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Saturday, 9 August 2014

CHAPTER 9 - Introduction to Rational Index

In the previous section, we discussed the expansion of {(x + y)^n}, where n  is a natural number. We’ll extend that discussion to a more general scenario now. In particular, we’ll consider the expansion of {(1 + x)^n}, where n is a rational number and |x|\,\, < \,\,1. Note that any binomial of the form {(a + b)^n} can be reduced to this form.:
{(a + b)^n} = {\left\{ {a\left( {1 + \dfrac{b}{a}} \right)} \right\}^n} (we are assuming |a| > |b| )
 = {a^n}{\left( {1 + \dfrac{b}{a}} \right)^n}
 = {a^n}{(1 + x)^n} where |x|<1
The general binomial theorem states that
\begin{array}{l}  {(1 + x)^n} = 1 + nx + \dfrac{{n(n - 1)}}{{2!}}{x^2} + \dfrac{{n(n - 1)(n - 2)}}{{3!}}\;{x^3} + \ldots \;\\  \\  \;\;\;\;\;\;\;\;\;\;\;\;\;\;\;\;\ldots  + \dfrac{{n(n - 1)(n - 2)\ldots (n - r + 1)}}{{r!}}{x^r} + \ldots \infty  \end{array}
That is, there are an infinite number of terms in the expansion with the general term given by
{T_{r + 1}} = \dfrac{{n(n - 1)(n - 2)\ldots (n - r + 1)}}{{r!}}{x^r}
For an approximate proof of this expansion, we proceed as follows: assuming that the expansion contains an infinite number of terms, we have:
{\left( {1 + x} \right)^n} = {a_0} + {a_1}x + {a_2}{x^2} + {a_3}{x^3} +\ldots + {a_n}{x^n} +\ldots \infty
Putting x = 0  gives {a_o} = 1. Now differentiating once gives
n{\left( {1 + x} \right)^{n - 1}} = {a_1} + 2{a_2}x + 3{a_3}{x^2} + \ldots \infty
Putting x = 0 gives {a_1} = n.
Proceeding in this way, we find that the {r^{th}} coefficient is given by
{a_n} = \dfrac{{n\left( {n - 1} \right)\left( {n - 2} \right)\ldots \left( {n - r + 1} \right)}}{{r!}}
Note that if n is a natural number, then this expansion reduces to the expansion obtained earlier, because {T_{r + 1}} becomes ^n{C_r}{x^r}, and the expansion terminates for r > n. For the general {T_{r + 1}}, we obviously cannot use ^n{C_r} since that is defined only for natural n.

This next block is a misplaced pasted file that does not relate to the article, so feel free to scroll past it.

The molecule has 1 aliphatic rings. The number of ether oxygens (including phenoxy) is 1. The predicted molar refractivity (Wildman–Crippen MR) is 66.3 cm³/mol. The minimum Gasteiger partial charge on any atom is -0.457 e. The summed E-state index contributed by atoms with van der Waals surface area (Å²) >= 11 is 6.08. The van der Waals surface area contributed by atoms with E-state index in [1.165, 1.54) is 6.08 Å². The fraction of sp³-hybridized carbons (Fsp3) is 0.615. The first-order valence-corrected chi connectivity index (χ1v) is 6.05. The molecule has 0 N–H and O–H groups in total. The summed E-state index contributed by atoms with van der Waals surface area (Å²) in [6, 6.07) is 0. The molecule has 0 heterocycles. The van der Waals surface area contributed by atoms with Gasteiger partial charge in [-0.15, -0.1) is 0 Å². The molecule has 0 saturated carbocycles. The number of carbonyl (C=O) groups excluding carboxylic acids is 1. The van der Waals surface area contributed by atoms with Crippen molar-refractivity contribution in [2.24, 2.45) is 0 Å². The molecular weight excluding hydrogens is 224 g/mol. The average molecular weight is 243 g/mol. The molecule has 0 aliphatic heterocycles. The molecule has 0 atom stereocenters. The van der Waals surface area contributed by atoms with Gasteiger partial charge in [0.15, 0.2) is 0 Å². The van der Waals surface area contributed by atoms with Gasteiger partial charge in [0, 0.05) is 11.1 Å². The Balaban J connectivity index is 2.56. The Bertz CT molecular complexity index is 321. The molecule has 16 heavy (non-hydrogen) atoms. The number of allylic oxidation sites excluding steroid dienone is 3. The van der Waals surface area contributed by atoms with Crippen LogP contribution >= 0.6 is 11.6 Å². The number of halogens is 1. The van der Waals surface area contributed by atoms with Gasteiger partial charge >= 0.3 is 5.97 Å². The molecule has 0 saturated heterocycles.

One very important point that we are emphasizing again is that the general expansion holds only for |x|\; < 1.
Let us denote the genral binomial coefficient by {V_r}. Thus, we have
{V_r} = \dfrac{{n(n - 1)(n - 2) \ldots (n - r + 1)}}{{r!}}
and {(1 + x)^n} = \sum\limits_{r = 0}^\infty  {} {V_r}{x^r}
Let us discuss some particularly interesting expansions. In all cases, |x|\; < \;1:
(1) {(1 + x)^{ - 1}}
Since n =  - 1, we see that
{V_r} = \dfrac{{( - 1)(( - 1) - 1)(( - 1) - 2) \ldots (( - 1) - r + 1)}}{{r!}}
 = {( - 1)^r}
so that the expansion is {(1 + x)^{ - 1}} = 1 - x + {x^2} - {x^3} + \ldots  \infty
(2) {(1 - x)^{ - 1}}
Again {V_r} = {( - 1)^r} and thus {(1 - x)^{ - 1}} = 1 + x + {x^2} + {x^3} +\ldots \infty
(3) {(1 + x)^{ - 2}}
We have n =  - 2;
{V_r} = \dfrac{{( - 2)(( - 2) - 1)(( - 2) - 2) \ldots  (( - 2) - r + 1)}}{{r!}}
 = \dfrac{{{{( - 1)}^r}\;(r + 1)!}}{{r!}}
 = {( - 1)^r} \cdot \;(r + 1)
Thus,
{(1 + x)^{ - 2}} = 1 - 2x + 3{x^2} - 4{x^3} + \ldots \infty
(4) {(1 - x)^{ - 2}}
Again {V_r} = {( - 1)^r} \cdot (r + 1) so that
{(1 - x)^{ - 2}} = 1 + 2x + 3{x^2} + 4{x^3} +\ldots \infty
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